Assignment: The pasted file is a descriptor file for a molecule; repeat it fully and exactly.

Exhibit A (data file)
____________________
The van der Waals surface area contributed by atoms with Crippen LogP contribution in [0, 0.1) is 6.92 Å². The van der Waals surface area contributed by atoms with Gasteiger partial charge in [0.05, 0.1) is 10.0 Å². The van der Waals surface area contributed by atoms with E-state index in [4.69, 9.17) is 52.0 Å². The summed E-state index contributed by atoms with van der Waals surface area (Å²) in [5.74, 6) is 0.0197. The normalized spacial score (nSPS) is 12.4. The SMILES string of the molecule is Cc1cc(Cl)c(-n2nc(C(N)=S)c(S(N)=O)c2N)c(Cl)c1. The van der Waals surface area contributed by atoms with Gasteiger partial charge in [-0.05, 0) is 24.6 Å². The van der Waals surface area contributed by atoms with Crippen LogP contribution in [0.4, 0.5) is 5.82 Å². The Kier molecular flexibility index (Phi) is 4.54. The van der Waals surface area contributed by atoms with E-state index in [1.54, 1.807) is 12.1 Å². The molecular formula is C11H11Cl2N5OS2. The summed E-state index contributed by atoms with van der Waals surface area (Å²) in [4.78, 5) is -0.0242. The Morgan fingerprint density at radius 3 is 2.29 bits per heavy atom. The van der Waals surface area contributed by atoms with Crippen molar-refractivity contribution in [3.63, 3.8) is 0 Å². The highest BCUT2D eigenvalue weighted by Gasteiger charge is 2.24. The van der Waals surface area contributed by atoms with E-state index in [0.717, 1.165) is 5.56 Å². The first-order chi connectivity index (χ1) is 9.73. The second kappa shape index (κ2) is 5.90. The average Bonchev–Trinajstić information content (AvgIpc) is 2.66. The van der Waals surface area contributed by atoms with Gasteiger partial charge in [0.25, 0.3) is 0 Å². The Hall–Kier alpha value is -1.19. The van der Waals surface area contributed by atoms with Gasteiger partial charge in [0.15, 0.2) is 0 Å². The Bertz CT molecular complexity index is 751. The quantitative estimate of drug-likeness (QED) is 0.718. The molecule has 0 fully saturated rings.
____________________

The van der Waals surface area contributed by atoms with Crippen LogP contribution in [0, 0.1) is 6.92 Å². The van der Waals surface area contributed by atoms with Gasteiger partial charge in [0.05, 0.1) is 10.0 Å². The van der Waals surface area contributed by atoms with E-state index in [4.69, 9.17) is 52.0 Å². The summed E-state index contributed by atoms with van der Waals surface area (Å²) in [5.74, 6) is 0.0197. The normalized spacial score (nSPS) is 12.4. The SMILES string of the molecule is Cc1cc(Cl)c(-n2nc(C(N)=S)c(S(N)=O)c2N)c(Cl)c1. The van der Waals surface area contributed by atoms with Gasteiger partial charge in [-0.05, 0) is 24.6 Å². The van der Waals surface area contributed by atoms with Crippen LogP contribution in [0.4, 0.5) is 5.82 Å². The Kier molecular flexibility index (Phi) is 4.54. The van der Waals surface area contributed by atoms with E-state index in [1.54, 1.807) is 12.1 Å². The molecular formula is C11H11Cl2N5OS2. The summed E-state index contributed by atoms with van der Waals surface area (Å²) in [4.78, 5) is -0.0242. The Morgan fingerprint density at radius 3 is 2.29 bits per heavy atom. The van der Waals surface area contributed by atoms with Crippen molar-refractivity contribution in [3.63, 3.8) is 0 Å². The highest BCUT2D eigenvalue weighted by Gasteiger charge is 2.24. The van der Waals surface area contributed by atoms with E-state index in [0.717, 1.165) is 5.56 Å². The first-order chi connectivity index (χ1) is 9.73. The second kappa shape index (κ2) is 5.90. The average Bonchev–Trinajstić information content (AvgIpc) is 2.66. The van der Waals surface area contributed by atoms with Gasteiger partial charge in [0.25, 0.3) is 0 Å². The Hall–Kier alpha value is -1.19. The van der Waals surface area contributed by atoms with Gasteiger partial charge in [0.15, 0.2) is 0 Å². The Bertz CT molecular complexity index is 751. The quantitative estimate of drug-likeness (QED) is 0.718. The molecule has 0 fully saturated rings.